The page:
Monday, April 15 2024

This talk focuses on plant life in the writing of Japanese modernist author and film critic Osaki Midori (1896-1971), whose experimental works feature a new approach to plants somewhere in between science and poetry, or what famed literary critic Hanada Kiyoteru called “plants of the 20th century.” Employing methodologies from the emerging field of critical plant studies and arguing for the importance of taking plants seriously in our reading of literature, Pitt demonstrates how Osaki’s figuration of moss in her best-known work Wandering in the Realm of the Seventh Sense (1931) ties the novella to Japan’s colonial nexus while simultaneously attempting to resist the ideology of social Darwinism that was used to help justify Japan’s imperial project. Through a creative engagement with evolutionary theory, Osaki wrote of moss as a distant ancestor of humans, crafting a utopian yet ultimately ambivalent vision of evolution that was not hierarchical or unidirectional.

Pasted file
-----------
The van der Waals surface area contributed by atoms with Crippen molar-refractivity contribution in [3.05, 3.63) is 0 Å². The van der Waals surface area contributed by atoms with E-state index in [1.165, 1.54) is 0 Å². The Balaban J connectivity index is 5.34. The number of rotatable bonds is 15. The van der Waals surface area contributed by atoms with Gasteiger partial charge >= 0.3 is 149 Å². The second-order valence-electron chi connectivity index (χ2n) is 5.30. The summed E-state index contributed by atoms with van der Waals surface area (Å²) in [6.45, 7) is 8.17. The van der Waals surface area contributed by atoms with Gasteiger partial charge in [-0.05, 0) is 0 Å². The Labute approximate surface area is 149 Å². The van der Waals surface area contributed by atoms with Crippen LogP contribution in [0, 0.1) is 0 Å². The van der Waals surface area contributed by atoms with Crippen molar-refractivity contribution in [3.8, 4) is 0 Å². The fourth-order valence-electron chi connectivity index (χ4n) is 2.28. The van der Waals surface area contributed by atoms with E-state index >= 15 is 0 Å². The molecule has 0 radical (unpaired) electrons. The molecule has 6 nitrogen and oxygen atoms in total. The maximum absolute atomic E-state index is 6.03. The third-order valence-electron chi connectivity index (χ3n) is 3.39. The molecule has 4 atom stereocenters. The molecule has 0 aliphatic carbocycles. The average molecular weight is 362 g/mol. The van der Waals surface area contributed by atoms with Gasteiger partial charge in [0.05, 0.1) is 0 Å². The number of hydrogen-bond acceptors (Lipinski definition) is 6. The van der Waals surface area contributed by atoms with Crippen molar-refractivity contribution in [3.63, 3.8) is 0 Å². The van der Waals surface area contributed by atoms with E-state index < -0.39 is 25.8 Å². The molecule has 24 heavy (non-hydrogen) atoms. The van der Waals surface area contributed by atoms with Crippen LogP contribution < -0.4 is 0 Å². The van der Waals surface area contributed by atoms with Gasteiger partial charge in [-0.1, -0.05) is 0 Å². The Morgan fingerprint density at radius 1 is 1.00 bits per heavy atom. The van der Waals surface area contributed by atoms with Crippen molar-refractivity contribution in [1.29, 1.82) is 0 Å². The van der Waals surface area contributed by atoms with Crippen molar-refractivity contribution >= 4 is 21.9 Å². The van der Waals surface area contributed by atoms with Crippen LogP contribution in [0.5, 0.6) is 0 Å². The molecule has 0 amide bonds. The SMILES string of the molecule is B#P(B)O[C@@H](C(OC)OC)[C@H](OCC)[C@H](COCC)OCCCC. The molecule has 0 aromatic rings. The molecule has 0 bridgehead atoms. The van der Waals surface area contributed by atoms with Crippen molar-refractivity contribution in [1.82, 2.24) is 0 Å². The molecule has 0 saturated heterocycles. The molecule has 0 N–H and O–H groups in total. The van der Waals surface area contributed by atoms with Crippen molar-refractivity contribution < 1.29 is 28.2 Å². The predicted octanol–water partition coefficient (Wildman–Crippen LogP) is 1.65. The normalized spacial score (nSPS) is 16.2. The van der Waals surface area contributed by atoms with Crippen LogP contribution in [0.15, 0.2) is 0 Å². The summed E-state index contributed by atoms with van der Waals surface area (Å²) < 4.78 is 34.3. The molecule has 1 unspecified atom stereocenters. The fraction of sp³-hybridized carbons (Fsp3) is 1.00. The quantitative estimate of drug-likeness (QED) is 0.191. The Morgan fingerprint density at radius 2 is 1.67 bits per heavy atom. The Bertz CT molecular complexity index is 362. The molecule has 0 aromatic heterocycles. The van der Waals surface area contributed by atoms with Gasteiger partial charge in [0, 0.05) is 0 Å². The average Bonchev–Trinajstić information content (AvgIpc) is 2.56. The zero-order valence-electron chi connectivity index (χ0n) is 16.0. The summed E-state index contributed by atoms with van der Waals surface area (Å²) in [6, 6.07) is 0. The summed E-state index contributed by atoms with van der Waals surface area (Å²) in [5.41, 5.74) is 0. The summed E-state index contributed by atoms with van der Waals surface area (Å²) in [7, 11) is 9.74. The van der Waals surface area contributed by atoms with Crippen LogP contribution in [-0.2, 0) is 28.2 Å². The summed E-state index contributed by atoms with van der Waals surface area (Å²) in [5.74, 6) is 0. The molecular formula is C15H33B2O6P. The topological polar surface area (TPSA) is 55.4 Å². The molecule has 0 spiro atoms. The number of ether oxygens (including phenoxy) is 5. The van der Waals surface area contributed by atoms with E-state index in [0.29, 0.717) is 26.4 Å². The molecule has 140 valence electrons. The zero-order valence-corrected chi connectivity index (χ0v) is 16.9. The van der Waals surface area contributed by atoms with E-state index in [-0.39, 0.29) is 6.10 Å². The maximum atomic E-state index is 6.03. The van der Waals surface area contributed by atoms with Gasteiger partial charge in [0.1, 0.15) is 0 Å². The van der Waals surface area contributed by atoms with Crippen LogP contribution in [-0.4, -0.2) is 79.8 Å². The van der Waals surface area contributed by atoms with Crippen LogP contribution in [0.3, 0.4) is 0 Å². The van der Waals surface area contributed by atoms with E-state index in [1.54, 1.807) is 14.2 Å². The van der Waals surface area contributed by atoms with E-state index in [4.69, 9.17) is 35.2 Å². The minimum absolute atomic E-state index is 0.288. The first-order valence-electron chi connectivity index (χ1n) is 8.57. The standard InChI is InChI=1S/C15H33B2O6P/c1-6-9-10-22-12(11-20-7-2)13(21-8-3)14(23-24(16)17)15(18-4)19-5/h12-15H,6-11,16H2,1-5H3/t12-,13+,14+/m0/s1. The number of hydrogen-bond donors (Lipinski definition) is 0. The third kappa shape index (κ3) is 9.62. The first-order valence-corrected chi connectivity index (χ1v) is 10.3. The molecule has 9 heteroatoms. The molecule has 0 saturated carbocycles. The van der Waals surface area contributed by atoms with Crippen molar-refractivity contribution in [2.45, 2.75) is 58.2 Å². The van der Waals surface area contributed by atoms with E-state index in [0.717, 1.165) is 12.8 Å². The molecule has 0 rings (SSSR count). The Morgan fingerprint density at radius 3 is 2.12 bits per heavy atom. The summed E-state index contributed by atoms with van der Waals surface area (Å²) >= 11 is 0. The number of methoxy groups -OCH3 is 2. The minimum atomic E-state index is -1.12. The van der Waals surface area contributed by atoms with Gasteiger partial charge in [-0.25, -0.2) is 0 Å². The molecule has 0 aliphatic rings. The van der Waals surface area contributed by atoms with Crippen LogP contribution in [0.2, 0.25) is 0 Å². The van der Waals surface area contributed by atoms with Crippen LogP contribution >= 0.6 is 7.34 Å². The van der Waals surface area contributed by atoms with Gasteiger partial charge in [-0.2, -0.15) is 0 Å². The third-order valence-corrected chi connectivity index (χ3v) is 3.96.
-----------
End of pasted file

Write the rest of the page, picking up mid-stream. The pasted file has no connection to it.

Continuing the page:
Wednesday, March 29 2023

In this lecture, Marran offers an analysis of island chains in the work of famed author of industrial pollution, Ishimure Michiko, beginning with the question of how best to address specific island-sea cosmologies in relation to the broader archipelago of “Japan.” Showing synchronicities between Ishimure and Édouard Glissant’s poetics regarding archipelagoes, Marran demonstrates how Ishimure’s philosophy explicitly decenters humanistic approaches to island-chains to forward a planetary commons that rejects geopolitical and ethnic identities as primary modes of belonging…